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Reed v. Reed

Win Some, Lose Some

Sally Reed appealed the probate court's order to the District Court of the Fourth Judicial District of Idaho. She was represented by Allen R. Derr, who maintained that the Idaho law violated Sally Reed's constitutional rights under the Equal Protection Clause of the Fourteenth Amendment. The district court agreed. It held that the two sections of law should be considered void, and directed the probate court to choose between Richard's parents based upon their relative qualifications, regardless of sex.

Cecil Reed quickly appealed to the Idaho Supreme Court. This court rejected the district court's ruling. Finding that Idaho's legislature had "evidently concluded that in general men are better qualified to act as an administrator than women," and that this was "neither an illogical nor arbitrary method devised by the legislature to resolve an issue that would otherwise require a hearing as to the relative merits . . . of the two or more petitioning relatives," Idaho's Supreme Court reinstated Cecil Reed as administrator of his son's estate, since he was male.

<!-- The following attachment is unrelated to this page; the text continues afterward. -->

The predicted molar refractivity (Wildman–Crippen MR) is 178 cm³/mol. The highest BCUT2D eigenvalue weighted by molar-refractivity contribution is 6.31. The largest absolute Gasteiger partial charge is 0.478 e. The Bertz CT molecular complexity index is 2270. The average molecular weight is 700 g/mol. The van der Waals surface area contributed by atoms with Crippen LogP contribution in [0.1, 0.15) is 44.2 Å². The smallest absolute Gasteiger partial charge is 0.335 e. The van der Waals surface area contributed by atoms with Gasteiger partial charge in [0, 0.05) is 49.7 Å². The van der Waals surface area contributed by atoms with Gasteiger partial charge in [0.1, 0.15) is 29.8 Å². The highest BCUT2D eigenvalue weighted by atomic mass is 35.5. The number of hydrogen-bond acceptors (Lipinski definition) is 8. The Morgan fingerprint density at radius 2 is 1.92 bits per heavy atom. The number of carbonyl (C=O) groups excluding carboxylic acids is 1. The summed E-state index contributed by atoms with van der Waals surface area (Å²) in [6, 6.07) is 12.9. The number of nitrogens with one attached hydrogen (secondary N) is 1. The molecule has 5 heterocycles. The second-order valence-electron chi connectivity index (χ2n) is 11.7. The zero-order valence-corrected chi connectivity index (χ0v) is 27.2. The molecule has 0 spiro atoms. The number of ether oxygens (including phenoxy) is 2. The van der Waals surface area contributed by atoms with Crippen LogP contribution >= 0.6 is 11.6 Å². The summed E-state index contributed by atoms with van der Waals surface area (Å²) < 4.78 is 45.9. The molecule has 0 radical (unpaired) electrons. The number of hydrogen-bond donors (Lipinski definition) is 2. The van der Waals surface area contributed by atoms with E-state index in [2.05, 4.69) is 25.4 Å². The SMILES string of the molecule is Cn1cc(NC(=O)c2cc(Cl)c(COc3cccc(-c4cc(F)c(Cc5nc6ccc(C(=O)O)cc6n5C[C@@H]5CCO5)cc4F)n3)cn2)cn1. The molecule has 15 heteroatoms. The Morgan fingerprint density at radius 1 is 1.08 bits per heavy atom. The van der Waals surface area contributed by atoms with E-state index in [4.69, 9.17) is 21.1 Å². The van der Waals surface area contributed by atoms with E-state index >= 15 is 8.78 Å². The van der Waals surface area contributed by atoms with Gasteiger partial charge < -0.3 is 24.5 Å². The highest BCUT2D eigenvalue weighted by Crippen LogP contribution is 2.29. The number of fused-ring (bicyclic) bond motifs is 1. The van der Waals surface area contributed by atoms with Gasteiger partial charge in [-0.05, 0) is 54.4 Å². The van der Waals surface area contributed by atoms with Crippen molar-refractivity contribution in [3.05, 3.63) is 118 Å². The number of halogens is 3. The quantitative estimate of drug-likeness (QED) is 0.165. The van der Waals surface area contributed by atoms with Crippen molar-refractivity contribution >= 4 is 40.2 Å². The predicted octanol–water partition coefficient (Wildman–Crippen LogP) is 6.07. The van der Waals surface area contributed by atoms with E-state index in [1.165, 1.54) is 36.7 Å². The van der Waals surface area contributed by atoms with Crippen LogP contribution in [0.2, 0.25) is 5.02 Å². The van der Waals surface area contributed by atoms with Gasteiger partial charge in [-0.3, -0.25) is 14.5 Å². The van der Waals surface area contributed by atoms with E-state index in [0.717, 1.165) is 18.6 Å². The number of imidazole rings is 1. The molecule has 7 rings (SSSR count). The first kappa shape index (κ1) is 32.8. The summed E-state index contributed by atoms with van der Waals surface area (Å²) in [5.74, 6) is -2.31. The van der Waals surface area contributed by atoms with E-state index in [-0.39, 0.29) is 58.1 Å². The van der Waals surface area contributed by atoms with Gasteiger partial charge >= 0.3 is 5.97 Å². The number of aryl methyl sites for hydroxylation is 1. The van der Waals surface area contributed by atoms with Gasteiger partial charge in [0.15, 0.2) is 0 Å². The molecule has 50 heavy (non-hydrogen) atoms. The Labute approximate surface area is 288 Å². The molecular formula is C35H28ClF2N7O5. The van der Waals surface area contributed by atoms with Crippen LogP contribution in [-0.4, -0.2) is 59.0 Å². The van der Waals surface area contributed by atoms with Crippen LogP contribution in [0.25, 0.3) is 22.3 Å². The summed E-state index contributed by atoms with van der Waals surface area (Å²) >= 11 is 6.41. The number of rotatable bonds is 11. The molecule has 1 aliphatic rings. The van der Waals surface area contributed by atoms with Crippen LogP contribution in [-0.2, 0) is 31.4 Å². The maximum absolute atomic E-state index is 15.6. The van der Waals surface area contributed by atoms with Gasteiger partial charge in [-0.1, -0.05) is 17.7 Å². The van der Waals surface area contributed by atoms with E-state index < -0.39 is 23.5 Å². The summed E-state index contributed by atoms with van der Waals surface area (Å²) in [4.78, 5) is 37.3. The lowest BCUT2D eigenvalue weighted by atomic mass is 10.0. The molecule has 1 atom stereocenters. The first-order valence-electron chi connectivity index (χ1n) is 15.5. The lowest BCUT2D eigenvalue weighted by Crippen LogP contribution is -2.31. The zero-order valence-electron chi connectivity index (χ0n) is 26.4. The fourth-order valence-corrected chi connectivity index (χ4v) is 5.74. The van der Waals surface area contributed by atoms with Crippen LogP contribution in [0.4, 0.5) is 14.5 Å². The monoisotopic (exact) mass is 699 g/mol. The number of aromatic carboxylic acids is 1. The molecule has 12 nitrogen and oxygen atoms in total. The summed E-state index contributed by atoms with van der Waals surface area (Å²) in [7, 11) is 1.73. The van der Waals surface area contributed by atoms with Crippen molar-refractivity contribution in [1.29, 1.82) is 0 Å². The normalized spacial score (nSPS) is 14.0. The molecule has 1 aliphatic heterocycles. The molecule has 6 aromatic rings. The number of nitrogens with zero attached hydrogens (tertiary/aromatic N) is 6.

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Law Library - American Law and Legal InformationNotable Trials and Court Cases - 1963 to 1972Reed v. Reed - Significance, Win Some, Lose Some, Equal Protection, Further Readings